Last night all the darkness of hell suddenly swallowed my room, and I stiffened like a corpse on the bed.  I called upon God again and again, but there was no response.  I prayed for the Messiah to save me, and then it hit me.  I’m going along.  Nine months pregnant or not, I’m going!  God will take care of his own son.  So long as I am carrying HIS son, he won’t let anything happen to me, and I can go to Bethlehem.  As soon as I thought of that, it was settled.  The darkness evaporated, and the devils flew out the window.  I slept peacefully.

There is still one problem, though.  How do I tell Joseph?”

 

 

Samantha:       “I get it, this is Mary in the Bible.”  (Looks at Sarah) “You don’t think she really wrote this, do you?”

 

Sarah   :           “ I don’t care.  Let me read.” ( Sarah takes the scroll)

 

The first rest stop after leaving home

 

God, you provide everything!  I didn’t even have to tell to Joseph.  He arranged it all.  How did he know I wanted to go along?  Did he see another angel?

Early this morning I dreamed I heard Joseph shouting.  There were other voices too, but I could only recognize his.  The shouting came nearer, and then there were lights.  I felt myself lifted high into the air, and carried outside.  I opened my eyes to see Joseph laughing, and I discovered the dream was real.  Honestly, I must be the first bride in Jewish history that wasn’t ready to go when the bridegroom came.

When did Mother pack my things?  It must have been when I was sleeping.”

 

Optional Reader:         (standing off to the side, interrupts, and reads Luke 2:4-5)

 

Sarah:

“The evening of the second night on the road

 

It has been cool and cloudy all day; so unusual for this time of year.  And the child hasn’t even been heavy! Well, sometimes I do feel like a rock, but a floating rock.  A rock lifted on a strong, gentle breeze above the clouds.  I know it’s Joseph’s love that makes me feel that way.   Every time he smiles at me, I feel an infusion of new energy to keep going.

 

Optional Reader:         (standing off to the side, interrupts, and reads Luke 2: 6-21)

 

Sue:  (Leans over & starts reading the book out of Sarah’s hands)

 

“No wedding feast.” (Soon after finding a house in Bethlehem).

 

I get it.  These little headings weren’t written by Mary.  One of her relatives must have added this later to make sense out of it for us.”

 

Sarah:  “Sure. Let me read!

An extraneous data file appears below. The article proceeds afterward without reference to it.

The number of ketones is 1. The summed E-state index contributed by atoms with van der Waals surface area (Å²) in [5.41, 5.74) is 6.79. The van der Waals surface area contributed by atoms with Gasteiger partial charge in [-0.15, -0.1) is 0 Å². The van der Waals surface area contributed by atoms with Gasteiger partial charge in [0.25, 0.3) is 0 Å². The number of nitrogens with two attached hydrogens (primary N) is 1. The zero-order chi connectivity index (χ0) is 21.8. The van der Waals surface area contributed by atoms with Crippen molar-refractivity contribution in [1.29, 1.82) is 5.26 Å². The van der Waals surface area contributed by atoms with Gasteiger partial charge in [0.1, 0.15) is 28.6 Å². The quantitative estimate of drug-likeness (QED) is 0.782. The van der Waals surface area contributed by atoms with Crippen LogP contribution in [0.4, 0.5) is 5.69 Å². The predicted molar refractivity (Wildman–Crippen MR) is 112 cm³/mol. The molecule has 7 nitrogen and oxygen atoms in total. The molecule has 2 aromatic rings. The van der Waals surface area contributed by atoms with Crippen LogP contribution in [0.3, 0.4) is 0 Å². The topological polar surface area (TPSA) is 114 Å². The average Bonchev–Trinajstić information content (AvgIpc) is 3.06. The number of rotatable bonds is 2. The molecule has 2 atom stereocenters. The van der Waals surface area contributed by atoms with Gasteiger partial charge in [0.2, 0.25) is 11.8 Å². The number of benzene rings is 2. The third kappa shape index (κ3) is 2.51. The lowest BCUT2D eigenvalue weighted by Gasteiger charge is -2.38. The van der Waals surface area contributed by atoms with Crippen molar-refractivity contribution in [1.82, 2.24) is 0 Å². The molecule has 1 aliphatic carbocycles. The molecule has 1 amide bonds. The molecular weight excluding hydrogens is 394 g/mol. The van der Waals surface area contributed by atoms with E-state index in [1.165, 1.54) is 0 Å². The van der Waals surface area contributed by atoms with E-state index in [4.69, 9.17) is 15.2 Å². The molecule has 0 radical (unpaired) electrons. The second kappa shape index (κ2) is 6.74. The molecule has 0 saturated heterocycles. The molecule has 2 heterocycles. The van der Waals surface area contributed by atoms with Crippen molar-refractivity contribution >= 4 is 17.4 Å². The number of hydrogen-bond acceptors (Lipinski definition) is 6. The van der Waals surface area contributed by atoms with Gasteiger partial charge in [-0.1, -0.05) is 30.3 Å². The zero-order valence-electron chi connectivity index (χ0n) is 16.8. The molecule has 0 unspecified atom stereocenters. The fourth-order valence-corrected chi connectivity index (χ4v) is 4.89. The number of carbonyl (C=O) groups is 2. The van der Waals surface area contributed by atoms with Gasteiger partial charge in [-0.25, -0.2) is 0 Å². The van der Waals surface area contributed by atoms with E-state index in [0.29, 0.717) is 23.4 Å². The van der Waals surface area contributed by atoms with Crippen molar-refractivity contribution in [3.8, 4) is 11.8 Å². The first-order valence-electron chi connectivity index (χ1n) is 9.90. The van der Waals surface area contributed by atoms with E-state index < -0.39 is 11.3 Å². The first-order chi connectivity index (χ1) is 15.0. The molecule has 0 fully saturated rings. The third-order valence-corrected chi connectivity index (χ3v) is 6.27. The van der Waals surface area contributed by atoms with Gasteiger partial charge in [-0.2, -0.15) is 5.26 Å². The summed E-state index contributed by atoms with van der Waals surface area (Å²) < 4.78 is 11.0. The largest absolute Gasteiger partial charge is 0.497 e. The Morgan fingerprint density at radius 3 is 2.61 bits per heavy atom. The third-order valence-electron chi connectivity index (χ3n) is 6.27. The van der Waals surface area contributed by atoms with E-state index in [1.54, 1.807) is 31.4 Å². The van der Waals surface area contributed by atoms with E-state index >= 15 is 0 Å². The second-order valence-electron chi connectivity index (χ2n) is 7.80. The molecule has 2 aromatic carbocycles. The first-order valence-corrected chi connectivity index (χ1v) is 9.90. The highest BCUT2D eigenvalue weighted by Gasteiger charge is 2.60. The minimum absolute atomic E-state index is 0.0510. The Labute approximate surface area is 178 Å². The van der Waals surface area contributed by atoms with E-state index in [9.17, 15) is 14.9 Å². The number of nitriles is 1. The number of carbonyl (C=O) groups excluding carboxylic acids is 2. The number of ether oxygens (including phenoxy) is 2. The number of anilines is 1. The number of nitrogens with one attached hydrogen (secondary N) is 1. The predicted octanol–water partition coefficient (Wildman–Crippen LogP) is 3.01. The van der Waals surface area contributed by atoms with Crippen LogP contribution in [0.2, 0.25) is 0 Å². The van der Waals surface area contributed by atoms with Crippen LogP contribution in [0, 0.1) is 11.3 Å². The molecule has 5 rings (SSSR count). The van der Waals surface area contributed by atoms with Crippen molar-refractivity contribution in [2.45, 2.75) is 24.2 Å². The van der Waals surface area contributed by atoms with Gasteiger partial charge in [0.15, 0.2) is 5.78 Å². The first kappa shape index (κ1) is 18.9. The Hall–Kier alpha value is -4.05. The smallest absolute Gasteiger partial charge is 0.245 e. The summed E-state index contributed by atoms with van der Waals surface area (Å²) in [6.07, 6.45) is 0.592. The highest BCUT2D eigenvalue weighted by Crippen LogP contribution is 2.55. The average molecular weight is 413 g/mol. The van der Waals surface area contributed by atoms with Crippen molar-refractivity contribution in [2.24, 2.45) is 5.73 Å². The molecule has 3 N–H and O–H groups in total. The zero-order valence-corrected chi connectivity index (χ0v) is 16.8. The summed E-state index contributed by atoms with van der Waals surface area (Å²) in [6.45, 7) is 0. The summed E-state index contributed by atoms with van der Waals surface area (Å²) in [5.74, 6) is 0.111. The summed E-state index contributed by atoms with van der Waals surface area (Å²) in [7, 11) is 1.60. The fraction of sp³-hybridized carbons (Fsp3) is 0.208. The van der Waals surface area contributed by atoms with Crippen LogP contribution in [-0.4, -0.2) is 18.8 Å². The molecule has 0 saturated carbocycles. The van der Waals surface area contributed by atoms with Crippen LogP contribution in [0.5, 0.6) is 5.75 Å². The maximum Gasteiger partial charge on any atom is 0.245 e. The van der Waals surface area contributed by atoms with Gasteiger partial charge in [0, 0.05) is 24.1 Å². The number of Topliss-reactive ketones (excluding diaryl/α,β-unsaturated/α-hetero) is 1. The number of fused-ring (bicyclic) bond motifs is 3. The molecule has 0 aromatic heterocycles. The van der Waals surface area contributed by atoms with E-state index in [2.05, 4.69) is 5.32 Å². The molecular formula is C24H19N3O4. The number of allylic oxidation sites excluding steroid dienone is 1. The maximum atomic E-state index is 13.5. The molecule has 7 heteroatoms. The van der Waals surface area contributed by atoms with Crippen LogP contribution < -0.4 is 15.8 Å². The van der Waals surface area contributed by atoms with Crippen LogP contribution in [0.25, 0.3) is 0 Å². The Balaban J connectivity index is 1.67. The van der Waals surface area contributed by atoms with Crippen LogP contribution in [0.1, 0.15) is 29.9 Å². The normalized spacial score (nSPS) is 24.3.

No wedding feast.” (Soon after finding a house in Bethlehem).

 

I can’t help feeling sad that there is no crowd outside the bridal chamber waiting for the announcement.  No sounds of feasting and drinking either. I would have been so nice to have an ordinary wedding in Nazareth with all our friends.   It is strange to first have a son, and then afterwards sleep with a man.  But I shouldn’t complain.  Joseph is asleep.  Under my arm, Jesus slurps and gurgles as he sucks.  I guess I shouldn’t   complain.  I have Joseph, and I have baby Jesus.”

 

(She pauses in her reading for a moment, then continues)

 

The shepherds opened up the town for us.   They woke everyone up before dawn to announce Jesus coming.  No one disbelieves us here. We just don’t have to make any explanations, and there is no laughing behind our backs, or mocking stares when we walk by.  It hurt so much to be misunderstood by all our friends, but God has made a place for us in Bethlehem.  We have good reason to be thankful.

 

SOME HISTORICAL BACKGROUND FYI

According to the Messianic Jewish writer, Zola Levitt, when Jesus was born, wedding vows were actually part of the engagement ceremony. Following the ceremony, the groom would return home to build a new room for the new couple, and the marriage would be consummated in that room, following the formal kidnapping of the bride.  Traditionally the bridegroom came unannounced (often at night) with all his friends to kidnap the bride.  As progress on the couple’s residence came near to completion, the bride would gather her friends and prepare to be kidnapped.   No bride wanted to be caught unprepared for this event.  The wedding feast would take place after the marriage was consummated. Since Mary was already pregnant, Joseph and Mary did not have a proper wedding feast in Nazareth.  Luke says they were engaged at this time, which means the wedding vows had been said, but the marriage was not yet consummated.